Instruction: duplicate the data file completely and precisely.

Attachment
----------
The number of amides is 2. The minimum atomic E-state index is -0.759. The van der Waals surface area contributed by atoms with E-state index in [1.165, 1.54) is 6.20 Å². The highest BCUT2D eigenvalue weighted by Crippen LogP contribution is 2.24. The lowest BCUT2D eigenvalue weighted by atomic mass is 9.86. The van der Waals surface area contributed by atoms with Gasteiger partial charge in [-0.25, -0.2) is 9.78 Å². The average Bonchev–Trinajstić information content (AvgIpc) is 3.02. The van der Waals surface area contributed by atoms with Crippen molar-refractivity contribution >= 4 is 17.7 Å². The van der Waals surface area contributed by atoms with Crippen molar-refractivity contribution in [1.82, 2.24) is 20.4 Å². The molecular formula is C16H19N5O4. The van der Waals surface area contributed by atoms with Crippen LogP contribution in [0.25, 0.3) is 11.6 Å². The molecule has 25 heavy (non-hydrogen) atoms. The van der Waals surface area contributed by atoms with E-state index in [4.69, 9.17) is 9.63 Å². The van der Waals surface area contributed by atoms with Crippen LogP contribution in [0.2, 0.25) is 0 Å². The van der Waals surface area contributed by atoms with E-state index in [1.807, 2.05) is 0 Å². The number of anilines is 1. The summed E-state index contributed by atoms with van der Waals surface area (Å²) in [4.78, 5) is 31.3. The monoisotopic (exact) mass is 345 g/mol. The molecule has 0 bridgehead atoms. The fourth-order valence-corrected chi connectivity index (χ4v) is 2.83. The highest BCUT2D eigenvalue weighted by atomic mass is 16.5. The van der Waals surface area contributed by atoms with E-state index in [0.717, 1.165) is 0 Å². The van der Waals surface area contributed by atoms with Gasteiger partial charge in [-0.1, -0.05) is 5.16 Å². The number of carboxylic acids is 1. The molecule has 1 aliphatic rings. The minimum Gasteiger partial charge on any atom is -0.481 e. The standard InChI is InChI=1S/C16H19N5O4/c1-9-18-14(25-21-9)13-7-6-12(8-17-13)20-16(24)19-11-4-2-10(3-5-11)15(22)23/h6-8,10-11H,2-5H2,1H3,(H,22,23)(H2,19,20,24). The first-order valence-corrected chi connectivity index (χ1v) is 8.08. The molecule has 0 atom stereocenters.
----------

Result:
The number of amides is 2. The minimum atomic E-state index is -0.759. The van der Waals surface area contributed by atoms with E-state index in [1.165, 1.54) is 6.20 Å². The highest BCUT2D eigenvalue weighted by Crippen LogP contribution is 2.24. The lowest BCUT2D eigenvalue weighted by atomic mass is 9.86. The van der Waals surface area contributed by atoms with Gasteiger partial charge in [-0.25, -0.2) is 9.78 Å². The average Bonchev–Trinajstić information content (AvgIpc) is 3.02. The van der Waals surface area contributed by atoms with Crippen molar-refractivity contribution >= 4 is 17.7 Å². The van der Waals surface area contributed by atoms with Crippen molar-refractivity contribution in [1.82, 2.24) is 20.4 Å². The molecular formula is C16H19N5O4. The van der Waals surface area contributed by atoms with Crippen LogP contribution in [0.25, 0.3) is 11.6 Å². The molecule has 25 heavy (non-hydrogen) atoms. The van der Waals surface area contributed by atoms with E-state index in [4.69, 9.17) is 9.63 Å². The van der Waals surface area contributed by atoms with Crippen LogP contribution in [0.2, 0.25) is 0 Å². The van der Waals surface area contributed by atoms with E-state index in [1.807, 2.05) is 0 Å². The number of anilines is 1. The summed E-state index contributed by atoms with van der Waals surface area (Å²) in [4.78, 5) is 31.3. The monoisotopic (exact) mass is 345 g/mol. The molecule has 0 bridgehead atoms. The fourth-order valence-corrected chi connectivity index (χ4v) is 2.83. The highest BCUT2D eigenvalue weighted by atomic mass is 16.5. The van der Waals surface area contributed by atoms with E-state index in [0.717, 1.165) is 0 Å². The van der Waals surface area contributed by atoms with Gasteiger partial charge in [-0.1, -0.05) is 5.16 Å². The number of carboxylic acids is 1. The molecule has 1 aliphatic rings. The minimum Gasteiger partial charge on any atom is -0.481 e. The standard InChI is InChI=1S/C16H19N5O4/c1-9-18-14(25-21-9)13-7-6-12(8-17-13)20-16(24)19-11-4-2-10(3-5-11)15(22)23/h6-8,10-11H,2-5H2,1H3,(H,22,23)(H2,19,20,24). The first-order valence-corrected chi connectivity index (χ1v) is 8.08. The molecule has 0 atom stereocenters.